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Home Video Review: "Mesrine: Public Enemy #1"

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    NEWSLETTERS

    Vincent Cassel stars as one of France's most notorious criminals, a man responsible for 32 bank heists and four jailbreaks. The film is out Aug. 13. (Published Tuesday, Mar 29, 2011)

    The second half of "Mesrine," the four-hour-plus gangster epic starring Vincent Cassel, opens guns abalzing. Our anti-hero robs a seemingly endless string of banks and pulls off a jailbreak, and by the time the smoke has settled, Mersine has been officially crowned “Public Enemy Number One.”

    Cassel’s performance here isn’t quite as nuanced as in the first part, “Killer Insitnct,” but that’s because Mesrine is a more fully formed character at this point. Yet Cassel revels in the absurd number of wigs and facial hair he dons, as Mesrine tries to dupe both victims and police, and puts on a nice 20, 30 pounds, to boot. It's an amazing transformation from a man who is so nimble and lithe.

    Mathieu Amalric as Francois Besse, Mesrine’s partner in crime for much of the film, is a treat to watch. The look of first confusion, then bewilderment and ultimately fear on his face as he realizes how delusional and hubristic Mesrine has become is hilarious.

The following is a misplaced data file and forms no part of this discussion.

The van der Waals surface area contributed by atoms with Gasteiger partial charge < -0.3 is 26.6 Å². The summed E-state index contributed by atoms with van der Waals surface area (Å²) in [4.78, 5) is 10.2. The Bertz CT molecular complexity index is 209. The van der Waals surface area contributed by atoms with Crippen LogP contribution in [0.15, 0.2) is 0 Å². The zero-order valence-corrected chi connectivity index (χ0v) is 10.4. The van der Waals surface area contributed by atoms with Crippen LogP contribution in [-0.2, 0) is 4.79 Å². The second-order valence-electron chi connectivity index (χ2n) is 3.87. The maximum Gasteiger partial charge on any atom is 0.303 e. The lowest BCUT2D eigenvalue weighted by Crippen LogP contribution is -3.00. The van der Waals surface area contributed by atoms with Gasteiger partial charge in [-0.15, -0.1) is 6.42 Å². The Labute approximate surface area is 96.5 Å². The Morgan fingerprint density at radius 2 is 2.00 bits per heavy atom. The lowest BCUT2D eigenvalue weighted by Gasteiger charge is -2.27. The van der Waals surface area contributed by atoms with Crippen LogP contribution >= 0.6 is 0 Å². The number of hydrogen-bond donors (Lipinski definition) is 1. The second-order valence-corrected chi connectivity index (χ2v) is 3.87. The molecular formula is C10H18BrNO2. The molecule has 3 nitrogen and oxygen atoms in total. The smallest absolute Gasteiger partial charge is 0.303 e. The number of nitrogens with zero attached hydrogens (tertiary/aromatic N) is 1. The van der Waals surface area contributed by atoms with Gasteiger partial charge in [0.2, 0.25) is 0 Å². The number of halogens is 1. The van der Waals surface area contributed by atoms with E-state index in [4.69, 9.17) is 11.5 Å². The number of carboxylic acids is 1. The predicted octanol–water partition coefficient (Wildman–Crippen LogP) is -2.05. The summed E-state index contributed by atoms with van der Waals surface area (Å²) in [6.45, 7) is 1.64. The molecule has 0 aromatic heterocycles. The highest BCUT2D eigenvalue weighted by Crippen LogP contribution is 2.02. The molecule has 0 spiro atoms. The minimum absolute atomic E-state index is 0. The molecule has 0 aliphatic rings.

By this point in his career, Mesrine fancies himself a modern-day Robin Hood trying to take down the system. But as another partner points, every time he robs a bank he goes out and buys jewelry and cars, pouring the money back into the same capitalistic sewer. The realization that he is merely a symptom rather than a cure is distressing to him, to say the least.

    Director Jean-Francois Richet’s robberies and breakouts are consistently sharp and exciting, and he saves his best for last. The film’s final denouement is expertly executed, with the deafening silence heightening the tension of a moment that can only have one conclusion.

    Mesrine: Public Enemy Number One” is an entertaining shoot-em-up gangster story on its own, but to really get your money’s worth, first watch “Killer Instinct,” ideally watch them in fairly quick succession. And yet, the two parts were released on home video more than a month apart—one can only assume some actuarial table determined it was the best way to maximize their profits, but it does the film and its audience a disservice.